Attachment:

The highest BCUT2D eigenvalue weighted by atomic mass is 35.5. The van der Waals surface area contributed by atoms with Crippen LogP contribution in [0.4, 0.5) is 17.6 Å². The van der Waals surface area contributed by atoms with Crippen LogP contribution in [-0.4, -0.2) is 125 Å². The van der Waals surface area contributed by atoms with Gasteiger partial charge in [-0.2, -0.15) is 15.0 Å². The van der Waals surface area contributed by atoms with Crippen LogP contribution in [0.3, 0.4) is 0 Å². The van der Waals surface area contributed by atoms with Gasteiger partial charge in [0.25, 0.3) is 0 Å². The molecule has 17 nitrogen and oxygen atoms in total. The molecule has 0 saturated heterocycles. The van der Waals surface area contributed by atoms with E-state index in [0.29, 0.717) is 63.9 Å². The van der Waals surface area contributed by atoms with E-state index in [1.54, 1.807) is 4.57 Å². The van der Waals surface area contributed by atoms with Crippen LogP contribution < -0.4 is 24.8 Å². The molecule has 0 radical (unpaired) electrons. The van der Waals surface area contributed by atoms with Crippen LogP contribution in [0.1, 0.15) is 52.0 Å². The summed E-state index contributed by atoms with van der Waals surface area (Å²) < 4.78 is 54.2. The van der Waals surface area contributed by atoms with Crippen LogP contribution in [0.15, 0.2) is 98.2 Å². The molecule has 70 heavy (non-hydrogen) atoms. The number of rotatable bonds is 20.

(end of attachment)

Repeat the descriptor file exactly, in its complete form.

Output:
The highest BCUT2D eigenvalue weighted by atomic mass is 35.5. The van der Waals surface area contributed by atoms with Crippen LogP contribution in [0.4, 0.5) is 17.6 Å². The van der Waals surface area contributed by atoms with Crippen LogP contribution in [-0.4, -0.2) is 125 Å². The van der Waals surface area contributed by atoms with Gasteiger partial charge in [-0.2, -0.15) is 15.0 Å². The van der Waals surface area contributed by atoms with Crippen LogP contribution in [0.3, 0.4) is 0 Å². The van der Waals surface area contributed by atoms with Gasteiger partial charge in [0.25, 0.3) is 0 Å². The molecule has 17 nitrogen and oxygen atoms in total. The molecule has 0 saturated heterocycles. The van der Waals surface area contributed by atoms with E-state index in [0.29, 0.717) is 63.9 Å². The van der Waals surface area contributed by atoms with E-state index in [1.54, 1.807) is 4.57 Å². The van der Waals surface area contributed by atoms with Crippen LogP contribution < -0.4 is 24.8 Å². The molecule has 0 radical (unpaired) electrons. The van der Waals surface area contributed by atoms with Crippen LogP contribution in [0.1, 0.15) is 52.0 Å². The summed E-state index contributed by atoms with van der Waals surface area (Å²) < 4.78 is 54.2. The van der Waals surface area contributed by atoms with Crippen LogP contribution in [0.15, 0.2) is 98.2 Å². The molecule has 70 heavy (non-hydrogen) atoms. The number of rotatable bonds is 20.